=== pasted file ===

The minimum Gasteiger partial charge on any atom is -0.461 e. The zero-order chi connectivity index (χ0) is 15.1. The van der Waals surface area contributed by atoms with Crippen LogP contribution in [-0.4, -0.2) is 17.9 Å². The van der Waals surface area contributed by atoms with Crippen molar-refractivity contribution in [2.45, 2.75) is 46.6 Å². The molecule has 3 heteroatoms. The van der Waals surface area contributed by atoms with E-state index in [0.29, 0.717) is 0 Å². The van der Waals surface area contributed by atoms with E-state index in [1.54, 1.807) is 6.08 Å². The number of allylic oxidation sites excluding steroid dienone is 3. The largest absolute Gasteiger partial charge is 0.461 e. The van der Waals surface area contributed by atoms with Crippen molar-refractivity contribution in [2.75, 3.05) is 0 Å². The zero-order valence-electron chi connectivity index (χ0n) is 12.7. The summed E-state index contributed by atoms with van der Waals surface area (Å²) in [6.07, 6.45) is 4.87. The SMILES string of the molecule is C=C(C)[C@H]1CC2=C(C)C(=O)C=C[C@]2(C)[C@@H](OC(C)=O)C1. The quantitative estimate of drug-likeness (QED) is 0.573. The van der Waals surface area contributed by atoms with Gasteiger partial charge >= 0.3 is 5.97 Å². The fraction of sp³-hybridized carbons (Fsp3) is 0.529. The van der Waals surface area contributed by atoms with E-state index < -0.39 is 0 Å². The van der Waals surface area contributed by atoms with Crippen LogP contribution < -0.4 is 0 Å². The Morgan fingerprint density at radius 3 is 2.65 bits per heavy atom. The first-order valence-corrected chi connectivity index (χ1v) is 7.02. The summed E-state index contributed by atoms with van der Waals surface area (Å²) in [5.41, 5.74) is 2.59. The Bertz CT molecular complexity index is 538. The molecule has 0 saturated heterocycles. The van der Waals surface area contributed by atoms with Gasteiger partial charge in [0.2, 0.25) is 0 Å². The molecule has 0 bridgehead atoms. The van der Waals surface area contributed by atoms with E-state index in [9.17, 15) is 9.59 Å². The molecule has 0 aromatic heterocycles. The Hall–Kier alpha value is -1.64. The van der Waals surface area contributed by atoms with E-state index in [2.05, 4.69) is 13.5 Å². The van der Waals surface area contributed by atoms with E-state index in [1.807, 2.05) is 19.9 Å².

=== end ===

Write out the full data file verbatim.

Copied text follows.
The minimum Gasteiger partial charge on any atom is -0.461 e. The zero-order chi connectivity index (χ0) is 15.1. The van der Waals surface area contributed by atoms with Crippen LogP contribution in [-0.4, -0.2) is 17.9 Å². The van der Waals surface area contributed by atoms with Crippen molar-refractivity contribution in [2.45, 2.75) is 46.6 Å². The molecule has 3 heteroatoms. The van der Waals surface area contributed by atoms with E-state index in [0.29, 0.717) is 0 Å². The van der Waals surface area contributed by atoms with E-state index in [1.54, 1.807) is 6.08 Å². The number of allylic oxidation sites excluding steroid dienone is 3. The largest absolute Gasteiger partial charge is 0.461 e. The van der Waals surface area contributed by atoms with Crippen molar-refractivity contribution in [2.75, 3.05) is 0 Å². The zero-order valence-electron chi connectivity index (χ0n) is 12.7. The summed E-state index contributed by atoms with van der Waals surface area (Å²) in [6.07, 6.45) is 4.87. The SMILES string of the molecule is C=C(C)[C@H]1CC2=C(C)C(=O)C=C[C@]2(C)[C@@H](OC(C)=O)C1. The quantitative estimate of drug-likeness (QED) is 0.573. The van der Waals surface area contributed by atoms with Gasteiger partial charge >= 0.3 is 5.97 Å². The fraction of sp³-hybridized carbons (Fsp3) is 0.529. The van der Waals surface area contributed by atoms with E-state index < -0.39 is 0 Å². The van der Waals surface area contributed by atoms with Crippen LogP contribution < -0.4 is 0 Å². The Morgan fingerprint density at radius 3 is 2.65 bits per heavy atom. The first-order valence-corrected chi connectivity index (χ1v) is 7.02. The summed E-state index contributed by atoms with van der Waals surface area (Å²) in [5.41, 5.74) is 2.59. The Bertz CT molecular complexity index is 538. The molecule has 0 saturated heterocycles. The van der Waals surface area contributed by atoms with Gasteiger partial charge in [0.2, 0.25) is 0 Å². The molecule has 0 bridgehead atoms. The van der Waals surface area contributed by atoms with E-state index in [9.17, 15) is 9.59 Å². The molecule has 0 aromatic heterocycles. The Hall–Kier alpha value is -1.64. The van der Waals surface area contributed by atoms with E-state index in [2.05, 4.69) is 13.5 Å². The van der Waals surface area contributed by atoms with E-state index in [1.807, 2.05) is 19.9 Å².